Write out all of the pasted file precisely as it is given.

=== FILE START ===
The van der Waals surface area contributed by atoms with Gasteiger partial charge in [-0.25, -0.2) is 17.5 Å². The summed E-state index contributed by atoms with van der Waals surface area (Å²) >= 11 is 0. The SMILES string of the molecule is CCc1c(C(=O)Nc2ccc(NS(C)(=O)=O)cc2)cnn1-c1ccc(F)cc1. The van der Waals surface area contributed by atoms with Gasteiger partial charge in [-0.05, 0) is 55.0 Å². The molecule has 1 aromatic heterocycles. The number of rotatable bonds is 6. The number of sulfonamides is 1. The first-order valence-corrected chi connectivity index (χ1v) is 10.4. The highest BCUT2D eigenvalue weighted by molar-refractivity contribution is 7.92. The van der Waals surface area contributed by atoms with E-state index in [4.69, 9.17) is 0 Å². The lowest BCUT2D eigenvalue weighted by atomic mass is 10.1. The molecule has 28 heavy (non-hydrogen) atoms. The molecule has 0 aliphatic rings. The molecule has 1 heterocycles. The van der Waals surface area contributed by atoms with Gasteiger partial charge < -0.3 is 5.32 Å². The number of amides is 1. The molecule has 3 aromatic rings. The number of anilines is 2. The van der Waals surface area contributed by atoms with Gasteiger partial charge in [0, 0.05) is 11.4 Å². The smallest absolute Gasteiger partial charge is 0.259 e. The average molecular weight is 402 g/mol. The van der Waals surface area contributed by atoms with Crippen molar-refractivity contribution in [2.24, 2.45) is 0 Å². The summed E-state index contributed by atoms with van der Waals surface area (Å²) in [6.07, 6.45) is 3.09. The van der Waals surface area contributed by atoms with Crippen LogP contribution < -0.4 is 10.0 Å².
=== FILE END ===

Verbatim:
The van der Waals surface area contributed by atoms with Gasteiger partial charge in [-0.25, -0.2) is 17.5 Å². The summed E-state index contributed by atoms with van der Waals surface area (Å²) >= 11 is 0. The SMILES string of the molecule is CCc1c(C(=O)Nc2ccc(NS(C)(=O)=O)cc2)cnn1-c1ccc(F)cc1. The van der Waals surface area contributed by atoms with Gasteiger partial charge in [-0.05, 0) is 55.0 Å². The molecule has 1 aromatic heterocycles. The number of rotatable bonds is 6. The number of sulfonamides is 1. The first-order valence-corrected chi connectivity index (χ1v) is 10.4. The highest BCUT2D eigenvalue weighted by molar-refractivity contribution is 7.92. The van der Waals surface area contributed by atoms with E-state index in [4.69, 9.17) is 0 Å². The lowest BCUT2D eigenvalue weighted by atomic mass is 10.1. The molecule has 28 heavy (non-hydrogen) atoms. The molecule has 0 aliphatic rings. The molecule has 1 heterocycles. The van der Waals surface area contributed by atoms with Gasteiger partial charge < -0.3 is 5.32 Å². The number of amides is 1. The molecule has 3 aromatic rings. The number of anilines is 2. The van der Waals surface area contributed by atoms with Gasteiger partial charge in [0, 0.05) is 11.4 Å². The smallest absolute Gasteiger partial charge is 0.259 e. The average molecular weight is 402 g/mol. The van der Waals surface area contributed by atoms with Crippen molar-refractivity contribution in [2.24, 2.45) is 0 Å². The summed E-state index contributed by atoms with van der Waals surface area (Å²) in [6.07, 6.45) is 3.09. The van der Waals surface area contributed by atoms with Crippen LogP contribution < -0.4 is 10.0 Å².